If you visit Carmen Nadler in her East Petaluma apartment, you will be offered the best flan you’ve ever tasted. The texture is dense and the flavor rich but somehow it’s not heavy. She makes some every week for her family (a son and daughter-in-law, three grandsons, two great-grandchildren), and her second family — the owners and staff of Petaluma’s Fuji restaurant.
There’s plenty to go around. But don’t bother trying to get the recipe. It’s a family secret — and there are probably plenty more of those to go around, too.
Born in Cuba in May of 1930, Nadler is the youngest of a family of performers — five sisters and two brothers. She has danced or flipped around with everyone from Bob Hope to Art Blakey and the Afro Cuban Boys to the famous acrobatic troupe The Great Wallendas — and that was when she was only 7 years old.
“I was walking by the theater when the circus was in Havana and the back door was open,” the always perfectly coiffed and made up Nadler says. “I went in and saw the stage, and started bowing and doing my acrobatics. I didn’t realize anyone was there, but the whole team was up on the wires practicing their act.”
The troupe’s leader, Herman Wallenda, scampered down from the high wire and demanded, “How did you learn to do that?” 7-year-old Carmen put her hands on her hips, stood up straight and replied, “I taught myself!” He hired her on the spot for the remainder of their Cuban tour. She played a wind-up doll who contorted into increasingly impossible positions, culminating with tiny Carmen doing a perfect handstand on Master Wallenda’s outstretched palm.
When the acrobats left Cuba, Karl Wallenda (played by former Petaluman Lloyd Bridges in the TV movie “The Great Wallendas”) wanted to adopt Nadler and bring her with them on tour, but her mother refused.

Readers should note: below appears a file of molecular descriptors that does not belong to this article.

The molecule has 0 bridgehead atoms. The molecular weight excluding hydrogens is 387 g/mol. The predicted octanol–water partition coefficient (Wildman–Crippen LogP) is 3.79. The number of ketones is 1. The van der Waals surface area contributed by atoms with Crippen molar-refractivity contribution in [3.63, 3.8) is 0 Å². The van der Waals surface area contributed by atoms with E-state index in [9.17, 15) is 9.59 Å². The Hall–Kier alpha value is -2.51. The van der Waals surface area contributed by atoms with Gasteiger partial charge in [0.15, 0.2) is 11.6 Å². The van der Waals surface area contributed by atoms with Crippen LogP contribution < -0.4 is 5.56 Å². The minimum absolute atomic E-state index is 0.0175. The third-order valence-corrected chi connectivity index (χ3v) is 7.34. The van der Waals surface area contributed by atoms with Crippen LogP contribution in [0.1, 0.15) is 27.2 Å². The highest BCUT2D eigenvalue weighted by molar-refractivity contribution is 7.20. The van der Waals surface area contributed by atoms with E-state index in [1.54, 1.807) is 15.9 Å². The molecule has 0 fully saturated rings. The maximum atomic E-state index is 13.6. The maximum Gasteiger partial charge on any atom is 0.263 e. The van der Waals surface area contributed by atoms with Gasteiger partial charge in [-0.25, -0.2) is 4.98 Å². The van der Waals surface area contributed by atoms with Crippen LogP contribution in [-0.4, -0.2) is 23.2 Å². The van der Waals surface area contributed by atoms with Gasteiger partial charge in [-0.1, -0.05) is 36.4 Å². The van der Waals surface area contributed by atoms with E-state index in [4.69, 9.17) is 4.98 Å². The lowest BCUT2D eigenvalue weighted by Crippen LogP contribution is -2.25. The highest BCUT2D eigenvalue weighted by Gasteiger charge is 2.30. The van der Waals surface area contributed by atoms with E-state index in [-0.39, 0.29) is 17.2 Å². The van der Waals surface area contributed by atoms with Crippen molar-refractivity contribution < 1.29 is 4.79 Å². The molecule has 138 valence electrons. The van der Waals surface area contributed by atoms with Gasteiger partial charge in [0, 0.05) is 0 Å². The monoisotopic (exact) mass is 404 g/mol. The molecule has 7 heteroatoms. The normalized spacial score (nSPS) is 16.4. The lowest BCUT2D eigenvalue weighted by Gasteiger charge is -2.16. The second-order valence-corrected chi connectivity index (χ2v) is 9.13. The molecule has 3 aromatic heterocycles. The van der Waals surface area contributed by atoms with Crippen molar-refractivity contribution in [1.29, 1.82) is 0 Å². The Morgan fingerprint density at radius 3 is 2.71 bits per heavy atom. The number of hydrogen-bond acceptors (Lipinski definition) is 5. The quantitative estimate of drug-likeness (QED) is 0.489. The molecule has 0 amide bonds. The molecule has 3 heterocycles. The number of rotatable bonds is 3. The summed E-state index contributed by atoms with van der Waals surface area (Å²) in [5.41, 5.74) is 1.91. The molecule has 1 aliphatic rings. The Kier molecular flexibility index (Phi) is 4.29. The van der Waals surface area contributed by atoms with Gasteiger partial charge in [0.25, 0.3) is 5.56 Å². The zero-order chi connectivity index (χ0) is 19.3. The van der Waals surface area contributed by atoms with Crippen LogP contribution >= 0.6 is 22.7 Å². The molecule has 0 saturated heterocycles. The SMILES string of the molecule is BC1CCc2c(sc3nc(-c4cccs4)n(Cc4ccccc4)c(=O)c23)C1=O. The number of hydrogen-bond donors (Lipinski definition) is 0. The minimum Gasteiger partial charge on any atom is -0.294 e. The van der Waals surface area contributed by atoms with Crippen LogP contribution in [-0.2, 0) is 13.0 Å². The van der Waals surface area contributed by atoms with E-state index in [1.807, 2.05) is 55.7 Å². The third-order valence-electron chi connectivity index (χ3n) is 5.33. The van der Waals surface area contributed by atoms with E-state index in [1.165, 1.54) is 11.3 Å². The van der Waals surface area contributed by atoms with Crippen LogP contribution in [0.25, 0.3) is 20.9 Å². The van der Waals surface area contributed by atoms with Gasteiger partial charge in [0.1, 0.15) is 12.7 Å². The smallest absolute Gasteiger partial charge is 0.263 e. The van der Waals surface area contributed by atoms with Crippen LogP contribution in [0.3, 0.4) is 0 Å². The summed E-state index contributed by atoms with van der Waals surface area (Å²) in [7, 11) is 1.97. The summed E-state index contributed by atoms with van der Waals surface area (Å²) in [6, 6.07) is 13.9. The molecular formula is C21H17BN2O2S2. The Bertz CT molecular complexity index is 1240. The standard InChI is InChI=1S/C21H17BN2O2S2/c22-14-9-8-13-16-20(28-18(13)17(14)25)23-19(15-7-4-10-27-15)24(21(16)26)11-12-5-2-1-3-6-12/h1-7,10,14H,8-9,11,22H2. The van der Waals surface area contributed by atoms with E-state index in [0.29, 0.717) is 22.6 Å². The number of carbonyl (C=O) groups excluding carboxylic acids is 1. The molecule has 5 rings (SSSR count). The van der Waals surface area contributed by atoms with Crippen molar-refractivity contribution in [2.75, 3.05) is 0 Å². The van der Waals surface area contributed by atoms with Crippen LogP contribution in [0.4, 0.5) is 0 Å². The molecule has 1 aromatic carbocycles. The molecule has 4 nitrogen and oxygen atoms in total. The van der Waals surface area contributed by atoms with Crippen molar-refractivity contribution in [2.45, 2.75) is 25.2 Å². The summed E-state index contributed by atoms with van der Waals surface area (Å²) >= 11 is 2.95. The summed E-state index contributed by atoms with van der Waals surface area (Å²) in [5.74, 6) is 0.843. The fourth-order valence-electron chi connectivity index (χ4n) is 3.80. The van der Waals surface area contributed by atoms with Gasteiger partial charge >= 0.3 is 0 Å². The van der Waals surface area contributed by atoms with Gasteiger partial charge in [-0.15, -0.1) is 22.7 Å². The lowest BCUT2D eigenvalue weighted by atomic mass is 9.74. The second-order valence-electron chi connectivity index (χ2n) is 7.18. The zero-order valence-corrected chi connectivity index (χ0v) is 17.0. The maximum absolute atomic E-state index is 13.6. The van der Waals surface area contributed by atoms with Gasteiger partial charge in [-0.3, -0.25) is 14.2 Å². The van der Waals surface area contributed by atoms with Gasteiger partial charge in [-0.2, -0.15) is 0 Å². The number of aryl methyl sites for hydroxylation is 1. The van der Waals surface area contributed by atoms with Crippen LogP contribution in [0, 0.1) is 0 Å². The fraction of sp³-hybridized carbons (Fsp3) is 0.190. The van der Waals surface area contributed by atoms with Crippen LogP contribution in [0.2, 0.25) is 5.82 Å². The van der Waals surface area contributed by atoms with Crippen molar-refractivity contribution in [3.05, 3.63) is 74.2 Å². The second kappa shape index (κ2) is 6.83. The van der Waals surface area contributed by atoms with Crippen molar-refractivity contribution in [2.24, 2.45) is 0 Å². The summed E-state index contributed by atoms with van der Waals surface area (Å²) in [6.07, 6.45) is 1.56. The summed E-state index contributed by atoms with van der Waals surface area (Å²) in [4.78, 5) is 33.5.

Years later, when the glamorous grown-up Nadler had dinner with Karl Wallenda following a performance in Hawaii, he disapproved of a new habit she had picked up.
“You should quit smoking,” he said, judgmentally. She retorted, “You’re 69 years old. What are you still doing up on the high wire?”
“He said he was going to die doing what he loved,” Nadler says today of the man who fell to his death four years later, traversing a high wire between two Puerto Rico hotel towers. “Karl was tough. If one of his brothers said, ‘No, we can’t do that — it’s too difficult,’ Karl always said, ‘We’re doing it!’ ”
The sound of a mambo rumba tune interrupts her recollections.
It’s her phone’s custom ring tone.
“Hello dear,” she says and her entire face lights up. “How are you doing?”
When Nadler hangs up, she tells me it was her grandson, who is taking her to dinner for her 88th birthday. Continuing her walk down memory lane, she says, “We were very poor growing up. Dancing was the only thing we knew how to do.”
The mamba ringtone dances through her phone again. It’s a telemarketer this time, but she greets him with the same kindness and enthusiasm she had just had for her grandson.
“I feel bad for them,” she says after she hangs up. “They are just doing their job.”